The Militant (logo)  

Vol. 75/No. 14      April 11, 2011

An alliance of workers and farmers

The 53 tractors driven by farmers at the March 12 Madison, Wisconsin, rally to support public workers unions put a spotlight on the need for a fighting alliance of workers and farmers to respond to the capitalist offensive on our living and job conditions. “Busting unions will only make all of us more desperate,” said farmer Tony Schultz. The antilabor attacks by the bosses’ government and political parties in Wisconsin hit farmers as well. Rural schools are losing funds and teachers. State-subsidized health insurance, which many farmers depend upon, is being slashed.

The solidarity between workers and farmers in Madison flows from their shared exploitation—although they are exploited in different ways—by the capitalist families that rule this country. Now is a good time to sharpen our understanding of this fact—something brought to our attention recently by two long-time Militant readers, one of them a farmer, as well as by a volunteer who translates articles to Spanish.

The farmer correctly objected to use of the term “family farmer” in the March 7 issue to describe some participants in an earlier Wisconsin labor rally. Doing so obscures class divisions among farmers, who do not as a whole have common class interests.

In addition to large capitalist farms and ranches owned by big corporations, there are other farmers—whose farms are often owned and operated by a single family—who either rely almost entirely on hired wage labor, or on both farm workers and family members. These small capitalists often call themselves “family farmers,” falsely claiming that they and their organizations (like the Farm Bureau and others) speak and act in the interests of working farmers, who employ little or no wage labor.

In fact, growing numbers of exploited farmers in recent decades depend upon a second job, often in a factory, simply to make ends meet. They are exploited as farmers—as debt slaves heavily mortgaged to the bank, and squeezed between high prices they pay monopolies like Cargill and Monsanto for seed, fertilizer, and other supplies to put in their crops each year, and the low prices they get for their harvests from capitalist wholesale and retail outfits like Del Monte, Krogers, Wal-Mart, and others. Many of these farmers are also exploited as wage slaves like other workers.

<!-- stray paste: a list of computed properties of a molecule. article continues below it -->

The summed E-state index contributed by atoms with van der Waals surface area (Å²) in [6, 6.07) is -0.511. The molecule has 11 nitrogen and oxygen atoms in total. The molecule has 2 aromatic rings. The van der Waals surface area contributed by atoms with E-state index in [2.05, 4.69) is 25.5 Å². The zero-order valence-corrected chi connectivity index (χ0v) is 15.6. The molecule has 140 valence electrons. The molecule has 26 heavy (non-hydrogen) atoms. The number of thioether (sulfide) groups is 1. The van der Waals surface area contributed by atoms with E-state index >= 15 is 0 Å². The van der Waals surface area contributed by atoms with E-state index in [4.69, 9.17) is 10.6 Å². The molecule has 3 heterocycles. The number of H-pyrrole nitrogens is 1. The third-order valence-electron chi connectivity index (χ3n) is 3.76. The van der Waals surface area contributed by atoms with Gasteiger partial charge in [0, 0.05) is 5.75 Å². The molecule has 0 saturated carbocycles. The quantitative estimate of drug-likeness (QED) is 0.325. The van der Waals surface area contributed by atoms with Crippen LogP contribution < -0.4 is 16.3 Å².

In addition to these allies of the working class, there are also several million farm workers in the United States. Together with other wage workers in small towns and rural areas, they are the bedrock of any fighting labor movement in these parts of the country. They face among the lowest wages and most hazardous job conditions. Farm laborers are not covered by the minimum wage, have few benefits, and are whipsawed by seasonal work. Many are immigrants and subject to superexploitation on that basis as well.

The headline in the March 28 Militant—“Labor-farmer unity in Wisconsin”—introduced an additional confusion. Over the past century, worker-farmer unity has often been used by class-collaborationist forces—such as the Stalinist Communist Parties here and around the world—instead of a worker-farmer alliance, or solidarity. Their aim is to obscure class differences in order to rationalize subordinating struggles both of workers and exploited farmers and other toilers to the interests of the capitalist class and its parties—in this country, especially the Democrats.

As the capitalist crisis deepens, the need to forge an alliance in struggle between these two classes of exploited producers—wage workers and working farmers—will be posed more and more sharply in the factories, on the land, and in political and social battles of all kinds. That’s an irreplaceable part of building a mass revolutionary movement that can overturn capitalist rule, establish a workers and farmers government, and begin transforming social relations in the interests of the vast working majority.  
Front page (for this issue) | Home | Text-version home